Scientists Continue Taking Steps Toward Colonizing Mars

Mars has intrigued and fascinated scientists and space enthusiasts since the advent of the telescope. Despite many obstacles, sustaining life on the “Red Planet” may soon become possible with recent advancements in technology.

The availability of water is one of the biggest concerns that needs to be addressed before humans can live on Mars. The atmospheric pressure on this planet is only 0.6 percent of Earth’s, thus making it difficult for large bodies of water to stay in place. One way to get water from Mars is to extract it from the atmosphere. Another solution some scientists posit is to get water from the planet’s soil, which contains a lot of frozen water. Hidden glaciers underground could be the third potential water source on Mars.

To establish a human colony on Mars, scientists wouldn’t just need water--they would need plentiful water, most of which would go to farming. Hoping to determine is specific plants would last in Mars’ environment, ecologists recently created soil simulants that model the planet’s soil. Martian soil contains all the nutrients plants need to grow, and promising results from tests of crops here suggested that after 50 days, more plants would be alive in a Martian greenhouse than in a greenhouse on Earth. But if the results of this study are to be replicated on Mars, the planet’s soil would first need to be engineered to be more water-efficient and nitrogen-rich.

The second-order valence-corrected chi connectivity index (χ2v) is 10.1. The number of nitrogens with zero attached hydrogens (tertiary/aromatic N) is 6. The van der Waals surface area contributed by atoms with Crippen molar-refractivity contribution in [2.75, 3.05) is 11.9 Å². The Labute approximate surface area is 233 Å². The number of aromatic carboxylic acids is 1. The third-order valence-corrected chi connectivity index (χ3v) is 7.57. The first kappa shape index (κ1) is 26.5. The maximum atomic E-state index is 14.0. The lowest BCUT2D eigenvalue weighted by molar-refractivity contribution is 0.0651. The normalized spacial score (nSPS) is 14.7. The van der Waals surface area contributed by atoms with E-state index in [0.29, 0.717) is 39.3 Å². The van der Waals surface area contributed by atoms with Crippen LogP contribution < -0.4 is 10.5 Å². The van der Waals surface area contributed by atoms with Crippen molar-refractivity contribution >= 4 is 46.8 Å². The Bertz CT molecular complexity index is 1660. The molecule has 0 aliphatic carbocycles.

Everybody breathes--it’s the most effortless thing to do. But how would people breathe on Mars? This is another concern that must be addressed before humans can hope to live on Mars. Scientists would theoretically use the Martian atmosphere, collect carbon dioxide from it, compress it, and then use electricity to reduce it down to usable oxygen. This would create carbon monoxide molecules as a byproduct and, as such, serve as one possible method that scientists could utilize to manufacture breathable air on Mars.

Colonizing Mars is a feat many people hope to accomplish in the near future. Although there has been quite a bit of critical thinking around the possibility already, more work needs to be done before inhabiting Mars is an actualizable possibility.

[Source: National Geographic]